Nokia/Philips rulings on fakes in transit: write-up of submissions

Do you ever wonder what the summary of written submissions made to the Court of Justice of the European Union actually looks like? If you've never seen any before, this is your golden opportunity. The hearing took place last Thursday in Case C-495/09 Nokia, in which the world's largest maker of mobile phones argued that the interpretation of EU customs rules by the British courts could make the region a safe harbour for counterfeiters.

According to a ruling by the trial court, customs officials may not seize fake products that are in transit through the 27-nation EU if there is no evidence that those products will actually be placed on the market within that zone. This, says Nokia, would make the EU "a logistical hub for counterfeiters".  The dispute stems from a dispute in the UK where customs authorities stopped a shipment of about 400 fake Nokia mobile- phone handsets and accessories at Heathrow airport. The goods were in transit from Hong Kong to Colombia. After Nokia said the products were fakes, the UK officials said they could not detain them because of a lack of evidence that they would be diverted back into the EU. The Court of Appeal however decided to refer the matter to the CJEU for a preliminary ruling,

The court's summary of the written submissions can be read here [Correct document now substituted for earlier one linked in error]. Oral submissions were made on behalf of Nokia, the International Trademark Association, the European Commission and the British, Czech, French, Polish and Finnish governments. Written submissions were lodged by the Italians and Portuguese who, presumably having checked the weather forecast for Luxembourg prudently chose not to attend the hearing.

The IPKat learns that M. Tizzano, the Italian President of the Court, kept a very tight rein on proceedings, restricting the oral submissions strictly to the 20-minute time limit and preventing any repetition [for this alone he deserves a great reward].  To remind readers, the question referred was:
‘Are non-Community goods bearing a Community trade mark which are subject to customs supervision in a Member State and which are in transit from a non-Member State to another non-Member State capable of constituting ‘counterfeit goods’ within the meaning of Article 2(1)(a) of Regulation 1383/2003 if there is no evidence to suggest that those goods will be put on the mark in the EU, either in conformity with a customs procedure or by means of an illicit diversion.’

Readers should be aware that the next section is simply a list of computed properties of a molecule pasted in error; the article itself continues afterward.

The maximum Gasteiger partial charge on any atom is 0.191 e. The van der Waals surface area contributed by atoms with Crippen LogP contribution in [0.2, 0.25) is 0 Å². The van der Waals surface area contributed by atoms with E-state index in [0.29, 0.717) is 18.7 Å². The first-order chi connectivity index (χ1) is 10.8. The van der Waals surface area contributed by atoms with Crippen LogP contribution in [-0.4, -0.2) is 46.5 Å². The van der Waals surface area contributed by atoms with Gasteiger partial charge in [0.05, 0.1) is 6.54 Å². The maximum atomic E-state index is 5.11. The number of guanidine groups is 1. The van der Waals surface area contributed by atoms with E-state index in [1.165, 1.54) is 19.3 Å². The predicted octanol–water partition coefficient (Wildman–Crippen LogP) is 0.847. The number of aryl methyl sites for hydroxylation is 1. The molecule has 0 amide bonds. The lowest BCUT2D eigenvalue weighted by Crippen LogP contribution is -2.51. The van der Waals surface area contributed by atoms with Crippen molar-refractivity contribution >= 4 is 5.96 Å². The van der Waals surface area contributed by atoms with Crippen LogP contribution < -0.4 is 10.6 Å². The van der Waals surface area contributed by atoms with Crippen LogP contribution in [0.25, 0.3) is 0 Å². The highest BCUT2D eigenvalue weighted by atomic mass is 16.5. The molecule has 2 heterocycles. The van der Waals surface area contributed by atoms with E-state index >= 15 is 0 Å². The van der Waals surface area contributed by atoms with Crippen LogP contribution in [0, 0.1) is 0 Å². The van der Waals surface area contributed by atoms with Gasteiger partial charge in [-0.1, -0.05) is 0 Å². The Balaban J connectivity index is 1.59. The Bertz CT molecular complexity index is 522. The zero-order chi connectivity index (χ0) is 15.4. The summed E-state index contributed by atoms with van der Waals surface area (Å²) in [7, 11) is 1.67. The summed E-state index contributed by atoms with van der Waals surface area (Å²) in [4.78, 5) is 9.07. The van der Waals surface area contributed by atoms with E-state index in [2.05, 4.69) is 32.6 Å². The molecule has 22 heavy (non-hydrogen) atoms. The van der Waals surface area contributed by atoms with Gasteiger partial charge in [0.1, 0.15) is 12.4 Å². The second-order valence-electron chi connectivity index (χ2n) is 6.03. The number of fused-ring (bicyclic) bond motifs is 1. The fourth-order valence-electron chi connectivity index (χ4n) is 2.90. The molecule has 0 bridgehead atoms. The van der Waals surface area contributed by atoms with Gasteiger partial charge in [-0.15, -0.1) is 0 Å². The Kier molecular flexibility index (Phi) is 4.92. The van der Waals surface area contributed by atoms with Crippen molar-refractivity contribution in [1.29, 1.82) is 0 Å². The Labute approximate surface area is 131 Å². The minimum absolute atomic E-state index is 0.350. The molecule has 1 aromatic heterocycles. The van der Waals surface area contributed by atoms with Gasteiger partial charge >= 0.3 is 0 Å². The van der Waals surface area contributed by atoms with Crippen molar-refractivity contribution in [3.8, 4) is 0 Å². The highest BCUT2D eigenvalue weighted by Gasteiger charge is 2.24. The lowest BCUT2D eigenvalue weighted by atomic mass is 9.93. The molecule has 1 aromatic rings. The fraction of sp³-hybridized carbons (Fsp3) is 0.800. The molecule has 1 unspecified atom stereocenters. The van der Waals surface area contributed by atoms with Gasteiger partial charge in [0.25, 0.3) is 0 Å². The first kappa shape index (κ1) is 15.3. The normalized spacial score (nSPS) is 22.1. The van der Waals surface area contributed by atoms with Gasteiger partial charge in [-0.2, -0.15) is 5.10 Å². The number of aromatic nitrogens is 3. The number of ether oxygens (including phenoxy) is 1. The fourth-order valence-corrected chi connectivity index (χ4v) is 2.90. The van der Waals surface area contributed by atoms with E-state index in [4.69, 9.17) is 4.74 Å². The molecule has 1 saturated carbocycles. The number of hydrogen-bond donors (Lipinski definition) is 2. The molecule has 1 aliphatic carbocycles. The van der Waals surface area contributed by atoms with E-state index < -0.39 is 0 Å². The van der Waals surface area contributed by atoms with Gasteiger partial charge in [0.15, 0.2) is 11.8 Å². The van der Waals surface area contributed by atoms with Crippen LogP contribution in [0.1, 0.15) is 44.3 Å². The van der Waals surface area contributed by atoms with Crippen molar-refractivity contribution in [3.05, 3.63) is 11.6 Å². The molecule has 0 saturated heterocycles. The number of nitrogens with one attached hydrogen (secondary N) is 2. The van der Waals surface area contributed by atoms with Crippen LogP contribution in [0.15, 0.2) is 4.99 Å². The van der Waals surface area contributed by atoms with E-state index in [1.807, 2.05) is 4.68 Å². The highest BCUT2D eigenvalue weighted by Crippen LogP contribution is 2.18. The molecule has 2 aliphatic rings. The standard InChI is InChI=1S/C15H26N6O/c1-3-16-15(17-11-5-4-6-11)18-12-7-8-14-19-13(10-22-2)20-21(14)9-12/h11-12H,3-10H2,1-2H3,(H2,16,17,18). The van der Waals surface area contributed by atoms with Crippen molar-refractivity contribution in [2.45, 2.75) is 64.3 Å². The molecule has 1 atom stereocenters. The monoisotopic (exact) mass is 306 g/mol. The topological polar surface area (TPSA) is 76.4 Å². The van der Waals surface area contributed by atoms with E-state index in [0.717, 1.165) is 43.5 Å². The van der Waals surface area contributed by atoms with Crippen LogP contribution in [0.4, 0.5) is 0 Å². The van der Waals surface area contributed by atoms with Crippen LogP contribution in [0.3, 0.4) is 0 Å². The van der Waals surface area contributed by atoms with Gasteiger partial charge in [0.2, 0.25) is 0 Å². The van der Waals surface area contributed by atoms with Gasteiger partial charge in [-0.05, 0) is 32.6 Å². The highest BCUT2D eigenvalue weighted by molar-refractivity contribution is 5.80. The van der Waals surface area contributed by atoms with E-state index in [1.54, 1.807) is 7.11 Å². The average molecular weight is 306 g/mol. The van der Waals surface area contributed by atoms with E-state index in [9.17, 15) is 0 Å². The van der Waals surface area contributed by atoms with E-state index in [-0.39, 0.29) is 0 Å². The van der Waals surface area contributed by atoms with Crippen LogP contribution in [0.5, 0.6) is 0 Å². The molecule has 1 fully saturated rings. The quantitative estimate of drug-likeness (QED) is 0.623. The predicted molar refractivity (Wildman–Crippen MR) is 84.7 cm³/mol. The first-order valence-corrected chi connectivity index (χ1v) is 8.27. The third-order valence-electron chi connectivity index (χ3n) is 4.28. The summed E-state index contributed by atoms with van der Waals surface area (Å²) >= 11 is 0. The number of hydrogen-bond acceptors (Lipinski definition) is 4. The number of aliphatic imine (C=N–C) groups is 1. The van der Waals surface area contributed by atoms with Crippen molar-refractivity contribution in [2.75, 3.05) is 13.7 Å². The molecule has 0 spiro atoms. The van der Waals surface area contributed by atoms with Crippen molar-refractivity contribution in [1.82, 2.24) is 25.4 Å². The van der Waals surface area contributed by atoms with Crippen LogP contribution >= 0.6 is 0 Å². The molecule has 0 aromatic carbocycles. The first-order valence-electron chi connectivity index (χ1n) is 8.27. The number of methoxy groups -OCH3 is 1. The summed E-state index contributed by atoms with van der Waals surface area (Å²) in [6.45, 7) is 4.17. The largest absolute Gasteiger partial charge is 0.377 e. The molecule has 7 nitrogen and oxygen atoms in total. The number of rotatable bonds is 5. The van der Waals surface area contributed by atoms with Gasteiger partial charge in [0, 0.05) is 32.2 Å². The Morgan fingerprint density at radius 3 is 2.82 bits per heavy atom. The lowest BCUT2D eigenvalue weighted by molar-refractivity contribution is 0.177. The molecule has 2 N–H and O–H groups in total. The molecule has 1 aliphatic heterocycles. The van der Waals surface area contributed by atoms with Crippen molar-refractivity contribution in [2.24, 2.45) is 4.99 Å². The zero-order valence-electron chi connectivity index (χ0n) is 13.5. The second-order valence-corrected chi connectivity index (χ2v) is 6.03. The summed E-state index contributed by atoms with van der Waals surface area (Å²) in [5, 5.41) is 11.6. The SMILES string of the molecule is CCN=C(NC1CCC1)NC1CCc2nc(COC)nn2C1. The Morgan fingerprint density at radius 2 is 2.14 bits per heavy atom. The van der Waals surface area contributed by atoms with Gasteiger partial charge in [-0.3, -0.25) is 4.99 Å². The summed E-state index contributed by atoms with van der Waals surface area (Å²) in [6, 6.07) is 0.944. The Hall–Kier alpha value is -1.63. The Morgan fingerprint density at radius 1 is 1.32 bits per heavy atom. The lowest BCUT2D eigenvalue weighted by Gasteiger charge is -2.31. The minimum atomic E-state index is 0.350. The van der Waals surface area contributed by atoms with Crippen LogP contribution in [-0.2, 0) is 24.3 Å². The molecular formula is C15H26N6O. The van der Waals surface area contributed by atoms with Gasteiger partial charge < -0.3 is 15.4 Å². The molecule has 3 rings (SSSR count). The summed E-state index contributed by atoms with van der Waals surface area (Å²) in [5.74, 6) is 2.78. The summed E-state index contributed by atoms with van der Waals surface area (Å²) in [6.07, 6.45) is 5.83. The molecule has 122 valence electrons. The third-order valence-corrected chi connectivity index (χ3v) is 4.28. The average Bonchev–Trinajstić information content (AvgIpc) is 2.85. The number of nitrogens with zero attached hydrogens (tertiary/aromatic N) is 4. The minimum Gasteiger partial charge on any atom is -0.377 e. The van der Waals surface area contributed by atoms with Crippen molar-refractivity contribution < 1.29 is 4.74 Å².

Very broadly, in oral submission Nokia’s position that the question should be answered positively was supported by INTA, France, Finland and Poland (and Portugal and Italy in written submissions). The UK, the Commission and the Czech Republic took the position that the answer is ‘no’. The Advocate General's Opinions in Nokia and (separately) in Philips -- a similar case which was heard earlier the same day, will be delivered on 3 February 2011 -- the beginning of the Chinese Year of the Rabbit -- so we don't have too long to wait.

Link to an interview with Lucy Nichols of Nokia, on BBC Radio 4’s ‘You and Yours’ programme (click here and go to Chapter 2).

Put it in writing here
Never put it in writing here

The IPKat thanks Ruth Orchard (Director General, Anti Counterfeiting Group) and his old friend Jeremy Newman (Rouse) for their assistance.
Nokia/Philips rulings on fakes in transit: write-up of submissions Nokia/Philips rulings on fakes in transit: write-up of submissions Reviewed by Jeremy on Monday, November 22, 2010 Rating: 5


  1. The link above goes to a 7 page submission from the ACG (which itself interesting, but isn't the court's summary).

    I think it should be this document in the blog's Google group(?).

  2. I hope the ruling will say "don't seize goods in transit". Otherwise there will be an absolutely inappopriate extension of EC rules and registrations to the rest of the world. In this case Nokia could organize for the seizing of the goods in Columbia --- if they happen to have the necessary IP rights in that country.
    Everything else would just be an abuse of the european authorities.


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